The first drawing of Hairy Maclary has been described as an “animated bottlebrush”. Loose lines give the appearance of movement as he bounces across the page. Hairy Maclary’s scruffy look is made up exclusively of directional lines. He is as much about the spaces between the lines as the lines themselves. The drawing is an unassuming work on a creased piece of scrap paper that captures in entirety Hairy Maclary’s appeal.

Hairy Maclary's Bone, (c) Lynley Dodd, 1984. Reproduced courtesy of Penguin Random House and the artist.

Hairy Maclary’s Bone (c) Lynley Dodd, 1984. Reproduced courtesy of Penguin Random House and the artist.

Lynley Dodd’s characters emerge in her illustrations like on stage performers. The backgrounds function as props for the action about to take place in the scene. Dodd’s use of truncation adds playfulness and encourages readers to turn the page.  Often part of Hairy Maclary disappears at the page edge, building anticipation as he moves off stage.

Dodd’s compositions are meticulously planned in a process which she describes as “Writing the pictures and painting the words”.

Much of her inspiration is drawn from real life. Many of Dodd’s characters are based on childhood pets, and plots are often inspired by almost unbelievable occurrences. The 1984 title Hairy Maclary’s Bone, was inspired by a routine trip to the butcher, where Dodd saw a large dog walking away from the butcher shop with a load of meat and bones hanging from his mouth. How that dog would get home without other dogs looting the lot unfolds in the story.

Each illustration is carefully composed with gouache and pen, Dodd’s medium of choice. Her technical skill is shown by her layering of gouache to create the  iridescent quality of the tiles on the meat shop front as seen in Hairy Maclary’s Bone. This technical skill has a sound foundation in her Fine Art training in sculpture.

A Dragon in a Wagon (c) Lynley Dodd, 1988, Reproduced courtesy of Penguin Random House and the artist.

A Dragon in a Wagon (c) Lynley Dodd, 1988, Reproduced courtesy of Penguin Random House and the artist.

The Lynley Dodd Story includes illustrations from many works set outside the Hairy Maclary series. A Dragon in a Wagon of 1988 showcases Dodd’s skillful painting and refining of words to create uncluttered verse.

The colour palette of A Dragon in a Wagon marks a departure from the shades of suburbia present in the Hairy Maclary series. The deep blues and cool yellows featured in the illustration ‘A Shark in the Dark’ exemplify this difference.  In the story imaginative scenes are tied to the bouncy rhyme and rhythm Dodd is well known for.

Other Ark

The Other Ark (c) Lynley Dodd, 2004, Reproduced courtesy of Penguin Random House and the Artist.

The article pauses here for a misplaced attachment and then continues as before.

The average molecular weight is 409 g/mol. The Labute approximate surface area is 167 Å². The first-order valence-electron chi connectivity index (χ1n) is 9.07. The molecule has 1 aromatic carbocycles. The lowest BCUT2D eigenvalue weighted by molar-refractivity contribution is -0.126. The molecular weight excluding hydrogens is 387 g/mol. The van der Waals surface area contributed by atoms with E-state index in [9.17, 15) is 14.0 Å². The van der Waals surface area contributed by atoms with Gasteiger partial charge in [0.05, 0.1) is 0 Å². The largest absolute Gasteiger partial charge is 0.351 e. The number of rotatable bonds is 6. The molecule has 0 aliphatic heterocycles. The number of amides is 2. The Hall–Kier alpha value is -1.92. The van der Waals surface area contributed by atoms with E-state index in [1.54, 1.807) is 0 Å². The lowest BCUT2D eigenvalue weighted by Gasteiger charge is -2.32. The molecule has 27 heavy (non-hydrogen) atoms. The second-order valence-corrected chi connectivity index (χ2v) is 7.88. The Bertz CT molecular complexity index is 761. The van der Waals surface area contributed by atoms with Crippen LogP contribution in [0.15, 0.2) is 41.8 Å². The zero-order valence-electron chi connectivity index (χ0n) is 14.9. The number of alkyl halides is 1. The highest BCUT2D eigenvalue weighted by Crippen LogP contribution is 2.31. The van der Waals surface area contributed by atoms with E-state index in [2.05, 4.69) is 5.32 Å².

Illustrations from Find Me A Tiger (1991), The Dudgeon is Coming (2008) and The Other Ark (2004), highlight the breadth of Dodd’s practice as an illustrator.

Her clever use of scale reinforces meaning and adds humour to her stories.  Think about how big Hercules Morse is in comparison to Schnitzel von Krumm! In The Other Ark  Sam Jam Balu’s tiny size compared with the enormity of the ark, emphasises the large task ahead of him.

The Lynley Dodd Story is on display at the State Library of Western Australia until 27 January 2016. Presented with AWESOME Festival. For more information visit. www.slwa.wa.gov.au 

  • Guided Tour: The Art of Lynley Dodd (40 mins): Tuesday 3 November 3.30pm, free – bookings required 
  • Lynley Dodd books are available to purchase from The State Library Shop.
  • Families can pick up a free self guided tour booklet at the exhibition

Imagine the possibilities..Library and Information Week at the State Library 25-31 May 2015

Behind the Scenes Tours711A 49
Visit the State Library on Tuesday or Thursday next week and find out just a little about the fascinating preservation and conservation work that is so essential to the care of our most precious heritage items. Sessions are free but bookings are essential. 

Your Library Online
Come along on Friday 29th May and learn how to be an effective online researcher to find what you need when looking at the Library catalogue and our online databases and journals. Session is free but bookings are essential.

National Simultaneous Storytime
Join us on Wednesday 27th May to listen to The Brothers Quibble by Aaron Blabey read
at the same time to children around Australia.  All children (with carers) welcome. Storytime is held in the children’s area The Place on the mezzanine level. No Bookings are required.

The Place

The Place

 

Books from your Backyard Family Day

Books From Your Backyard

Where you can find 12 Western Australian authors and illustrators in one day?
In The Place at the State Library of Western Australia! 

Join us this Saturday for Books from your Backyard, a free family fun day in The Place. Be amazed by the local talent in your backyard as 12 writers from the Society of Children’s Book Writers and Illustrators (WA) read, perform and create drawings before your eyes.

10.00 am -Karen Blair – 0-4 years
10.30 am – Elaine Forrestal – 0-8 years
11.00 am – Briony Stewart – 4-7 years
11.30 am – Samantha Hughes – 5-12 years
12.00 pm – Chris Owen – 4-7 years
12.30 pm -Wendy Binks – 4-8 years
1.00 pm –  Teena Raffa-Mulligan – 4-7 years
1.30 pm –  Meg McKinlay – 4-8 years
2.00 pm –  James Foley – 5-12 years
2.30 pm –  H.Y. Hanna – 8-12 years
3.00 pm – Cristy Burne – 8-12 years
3.30 pm – Frane Lessac – 5-12 years

Make a day of it while you’re here and visit the Rules of Summer and On a Small Island exhibitions as well.

When:
 Saturday 10 January, 10am – 4pm
Where: The Place, Mezzanine Floor, State Library of Western Australia
Ages: 4-10 years
Entry: Entry is free. No bookings required.

Briony Stewart illustrating: Photo by Alanna Kusin

More information:

  • Books from your Backyard
  • All venues at the State Library are wheelchair accessible
  • Parents/ caregivers need to attend with children.
  • Books will be for sale and all sessions will be followed by book signings.